Research project on the EU's response to democratic reversion receives NOK 25 million in funding

The project will study what the EU can do to prevent the deterioration of rule of law among its members, a question that project leader Daniel Naurin argues has only become more important.

Illustration photo of the flags of Poland and the EU

Tensions over rule of law: Tensions are high between Poland and the EU, as Poland is currently undergoing a severe rule of law crisis.  

Illustration photo:

The funding is awarded through the Research Council of Norway’s (RCN) so-called Fellesløft, which aims at promoting multidisciplinary research. The project will last for the next five years and is entitled Enforcing the Rule of Law: What can the EU do to prevent rule of law deterioration from within? (ENROL).

- The project brings together a team of lawyers, philosophers, and political scientists to address the puzzle of why the EU has failed to devise a more forceful response to violations of its most fundamental membership principles, says project leader Daniel Naurin.

He is leading the project together with Christophe Hillion, who is professor at the Department of Public and International Law and the Centre of European Law.

A multidisciplinary endeavor

Naurin is a professor of political science and director of ARENA Centre for European Studies, which is organizing the project. However, both Naurin and most of the other team members are closely associated with both the research Centre PluriCourts and the Department of Public and International Law.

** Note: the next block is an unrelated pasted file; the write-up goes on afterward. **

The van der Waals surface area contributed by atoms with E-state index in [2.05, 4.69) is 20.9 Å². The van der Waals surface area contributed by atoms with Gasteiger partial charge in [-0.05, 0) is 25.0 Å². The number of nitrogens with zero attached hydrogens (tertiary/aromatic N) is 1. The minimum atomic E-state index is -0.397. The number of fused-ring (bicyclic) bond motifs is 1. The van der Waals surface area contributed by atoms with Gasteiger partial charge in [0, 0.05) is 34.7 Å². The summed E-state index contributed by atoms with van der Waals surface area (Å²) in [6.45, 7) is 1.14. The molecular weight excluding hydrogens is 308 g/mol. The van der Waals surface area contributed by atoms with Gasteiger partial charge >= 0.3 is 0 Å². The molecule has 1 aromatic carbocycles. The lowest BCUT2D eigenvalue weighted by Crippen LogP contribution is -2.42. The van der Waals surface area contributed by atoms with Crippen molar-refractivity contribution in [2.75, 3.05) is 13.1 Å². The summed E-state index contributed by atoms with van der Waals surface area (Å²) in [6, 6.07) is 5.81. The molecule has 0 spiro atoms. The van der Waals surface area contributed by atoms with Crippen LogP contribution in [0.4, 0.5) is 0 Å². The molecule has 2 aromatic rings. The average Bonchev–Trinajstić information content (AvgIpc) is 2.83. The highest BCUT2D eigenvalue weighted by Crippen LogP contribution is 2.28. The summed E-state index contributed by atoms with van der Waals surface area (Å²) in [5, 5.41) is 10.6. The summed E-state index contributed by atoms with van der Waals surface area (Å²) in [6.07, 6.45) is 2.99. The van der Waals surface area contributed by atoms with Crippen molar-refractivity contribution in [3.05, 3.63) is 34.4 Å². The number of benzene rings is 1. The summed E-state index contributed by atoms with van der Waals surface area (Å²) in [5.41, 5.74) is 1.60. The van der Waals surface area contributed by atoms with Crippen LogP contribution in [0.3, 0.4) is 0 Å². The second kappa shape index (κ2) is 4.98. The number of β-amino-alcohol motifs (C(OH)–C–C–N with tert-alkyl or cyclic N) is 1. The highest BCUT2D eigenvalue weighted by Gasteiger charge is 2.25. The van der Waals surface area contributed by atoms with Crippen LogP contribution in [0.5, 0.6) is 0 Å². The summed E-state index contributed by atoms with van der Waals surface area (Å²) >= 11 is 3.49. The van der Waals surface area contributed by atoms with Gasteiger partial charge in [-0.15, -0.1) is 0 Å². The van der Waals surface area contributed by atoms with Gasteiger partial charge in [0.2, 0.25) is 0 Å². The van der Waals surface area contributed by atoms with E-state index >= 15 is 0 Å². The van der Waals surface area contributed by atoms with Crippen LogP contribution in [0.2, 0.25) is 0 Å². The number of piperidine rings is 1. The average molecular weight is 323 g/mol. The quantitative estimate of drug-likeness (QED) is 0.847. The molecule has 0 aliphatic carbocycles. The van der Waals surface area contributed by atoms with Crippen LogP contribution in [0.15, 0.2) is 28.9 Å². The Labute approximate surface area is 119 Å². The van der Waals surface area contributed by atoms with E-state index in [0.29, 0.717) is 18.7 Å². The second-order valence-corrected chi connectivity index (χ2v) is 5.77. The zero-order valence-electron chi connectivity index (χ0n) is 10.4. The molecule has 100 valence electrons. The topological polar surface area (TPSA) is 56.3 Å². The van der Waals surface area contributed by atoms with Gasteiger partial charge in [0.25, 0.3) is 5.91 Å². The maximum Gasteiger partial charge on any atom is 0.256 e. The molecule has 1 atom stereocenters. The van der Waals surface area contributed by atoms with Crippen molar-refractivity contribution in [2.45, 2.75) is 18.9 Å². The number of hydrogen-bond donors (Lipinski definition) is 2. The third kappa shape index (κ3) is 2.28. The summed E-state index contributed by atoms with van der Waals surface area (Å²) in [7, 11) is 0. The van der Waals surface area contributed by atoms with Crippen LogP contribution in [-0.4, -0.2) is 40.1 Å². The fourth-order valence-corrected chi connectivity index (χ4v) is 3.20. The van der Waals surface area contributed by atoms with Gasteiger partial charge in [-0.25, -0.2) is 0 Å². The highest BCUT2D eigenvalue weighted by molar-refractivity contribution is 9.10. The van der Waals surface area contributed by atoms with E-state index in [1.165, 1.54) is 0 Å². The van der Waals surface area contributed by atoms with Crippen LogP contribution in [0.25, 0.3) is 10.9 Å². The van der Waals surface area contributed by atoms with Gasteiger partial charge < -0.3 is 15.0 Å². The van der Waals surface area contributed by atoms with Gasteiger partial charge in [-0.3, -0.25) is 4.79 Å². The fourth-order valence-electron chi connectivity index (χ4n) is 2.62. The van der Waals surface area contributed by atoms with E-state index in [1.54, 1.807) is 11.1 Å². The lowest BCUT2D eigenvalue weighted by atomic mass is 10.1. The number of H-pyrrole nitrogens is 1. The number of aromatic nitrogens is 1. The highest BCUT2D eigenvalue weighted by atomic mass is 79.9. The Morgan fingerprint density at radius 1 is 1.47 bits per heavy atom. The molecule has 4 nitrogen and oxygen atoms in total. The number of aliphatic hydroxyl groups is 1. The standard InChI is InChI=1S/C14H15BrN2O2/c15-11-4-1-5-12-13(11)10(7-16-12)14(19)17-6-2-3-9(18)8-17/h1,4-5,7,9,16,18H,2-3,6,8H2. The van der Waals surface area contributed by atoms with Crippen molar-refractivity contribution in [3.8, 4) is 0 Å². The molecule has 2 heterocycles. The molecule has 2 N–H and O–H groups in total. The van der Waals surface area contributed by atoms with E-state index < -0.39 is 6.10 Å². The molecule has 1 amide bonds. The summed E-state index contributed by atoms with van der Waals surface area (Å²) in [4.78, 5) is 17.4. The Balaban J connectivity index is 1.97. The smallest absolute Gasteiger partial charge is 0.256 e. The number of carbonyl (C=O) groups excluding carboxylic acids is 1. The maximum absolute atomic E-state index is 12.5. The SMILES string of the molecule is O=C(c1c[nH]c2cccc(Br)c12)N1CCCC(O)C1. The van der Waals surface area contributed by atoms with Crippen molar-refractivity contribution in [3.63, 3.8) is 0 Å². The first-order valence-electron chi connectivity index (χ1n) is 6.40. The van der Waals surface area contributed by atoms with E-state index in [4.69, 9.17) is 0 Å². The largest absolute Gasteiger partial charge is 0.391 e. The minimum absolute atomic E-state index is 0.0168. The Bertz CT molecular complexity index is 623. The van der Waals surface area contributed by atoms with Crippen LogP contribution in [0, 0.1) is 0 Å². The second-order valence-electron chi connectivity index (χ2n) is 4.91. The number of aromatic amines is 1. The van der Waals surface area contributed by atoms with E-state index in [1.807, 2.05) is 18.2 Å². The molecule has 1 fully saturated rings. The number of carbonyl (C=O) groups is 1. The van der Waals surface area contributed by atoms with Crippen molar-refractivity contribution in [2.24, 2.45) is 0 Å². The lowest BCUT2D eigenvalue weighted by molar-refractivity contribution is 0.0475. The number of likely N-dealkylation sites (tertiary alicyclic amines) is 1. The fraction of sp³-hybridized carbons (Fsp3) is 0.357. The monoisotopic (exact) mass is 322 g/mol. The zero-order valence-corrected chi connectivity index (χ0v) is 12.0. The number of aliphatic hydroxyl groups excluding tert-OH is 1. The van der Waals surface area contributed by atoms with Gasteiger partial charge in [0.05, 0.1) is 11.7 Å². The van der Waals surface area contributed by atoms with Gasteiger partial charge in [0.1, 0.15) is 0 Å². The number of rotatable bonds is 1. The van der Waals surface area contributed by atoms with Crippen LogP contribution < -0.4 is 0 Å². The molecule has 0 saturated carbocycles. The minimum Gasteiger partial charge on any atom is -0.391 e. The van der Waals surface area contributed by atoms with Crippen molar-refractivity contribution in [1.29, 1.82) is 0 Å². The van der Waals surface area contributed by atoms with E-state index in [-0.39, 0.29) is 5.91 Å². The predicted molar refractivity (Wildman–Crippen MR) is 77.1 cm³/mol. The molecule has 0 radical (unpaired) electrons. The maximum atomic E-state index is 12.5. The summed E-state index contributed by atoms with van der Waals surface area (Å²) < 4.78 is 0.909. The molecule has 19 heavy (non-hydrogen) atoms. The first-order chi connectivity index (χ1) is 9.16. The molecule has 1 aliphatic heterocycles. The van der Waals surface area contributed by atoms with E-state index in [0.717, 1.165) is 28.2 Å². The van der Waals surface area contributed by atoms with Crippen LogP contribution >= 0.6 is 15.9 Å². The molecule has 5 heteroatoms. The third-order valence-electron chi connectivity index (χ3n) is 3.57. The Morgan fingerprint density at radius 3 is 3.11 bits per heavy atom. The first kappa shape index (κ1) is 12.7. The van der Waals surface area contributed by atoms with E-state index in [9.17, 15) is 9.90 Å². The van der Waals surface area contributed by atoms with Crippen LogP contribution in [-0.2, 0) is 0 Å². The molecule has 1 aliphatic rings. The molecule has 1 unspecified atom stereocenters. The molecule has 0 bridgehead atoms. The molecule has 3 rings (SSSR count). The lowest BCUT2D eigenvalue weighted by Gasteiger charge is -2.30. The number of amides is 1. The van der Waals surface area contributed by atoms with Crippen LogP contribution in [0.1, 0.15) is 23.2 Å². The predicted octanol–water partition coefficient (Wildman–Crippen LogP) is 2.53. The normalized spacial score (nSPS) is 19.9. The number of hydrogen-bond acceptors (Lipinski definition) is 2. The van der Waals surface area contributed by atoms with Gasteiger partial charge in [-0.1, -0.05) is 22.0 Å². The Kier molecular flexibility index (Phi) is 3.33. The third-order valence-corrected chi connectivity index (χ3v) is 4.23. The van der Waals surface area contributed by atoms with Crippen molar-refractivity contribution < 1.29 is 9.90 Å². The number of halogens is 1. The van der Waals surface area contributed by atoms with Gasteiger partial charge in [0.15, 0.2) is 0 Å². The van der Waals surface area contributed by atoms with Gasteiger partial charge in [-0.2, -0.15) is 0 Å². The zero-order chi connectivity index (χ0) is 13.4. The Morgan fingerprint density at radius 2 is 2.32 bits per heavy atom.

Indeed, the project itself is highly influenced by PluriCourts and its multidisciplinary methods, Naurin explains.

- Interdisciplinary cooperation has always been a hallmark of PluriCourts. The question of what the EU can and should do to address its rule of law crisis is fundamentally interdisciplinary. It requires research on what is legally and politically possible, effective and legitimate, says Naurin.


Portrait of Daniel Naurin
A multidisciplinary project: Daniel Naurin will lead the team that brings together both lawyers, philosophers, and political scientists. Photo: University of Oslo. 

Goes to the heart of the survival of the European legal and political order

 With them on the project, Naurin and co-leader Hillion also have Øyvind Stiansen, Asimina Michailidou, Tommaso Pavone, Antoinette Scherz, and four Ph.D. candidates.

Over the next five years, they will visit Brussels and Poland on several occasions to conduct interviews, surveys, media analysis, and experiments. The goal is to find out how the EU has responded to breaches of fundamental rule of law principles and what consequences it has had.

Studying these topics are extremely important, as the rule of law crisis in countries like Poland and Hungary not only affects the citizens of these countries but also goes to the heart of the very survival of the European legal and political order, Naurin explains. 

- How can we cooperate if we do not trust the impartiality of each other’s courts and government agencies? This applies also to us in Norway, with our close connections to Europe through the EEA, Schengen and other agreements, he argues.

The question has only become more important

For a long time, it has been unclear whether research projects funded under the NRC’s fellesløft would actually receive funding, as the government did not provide adequate funding in line with NRC’s expectations.

The project is therefore a bit delayed, but Naurin is only glad that the political turbulence is now a closed chapter and that the project can finally get started.

- The questions that we want to address have only become more important while we were waiting for the clearance from NRC, he stresses.


By Hanna Jarstø Ervik
Published Jan. 19, 2022 3:53 PM - Last modified Jan. 20, 2022 8:59 AM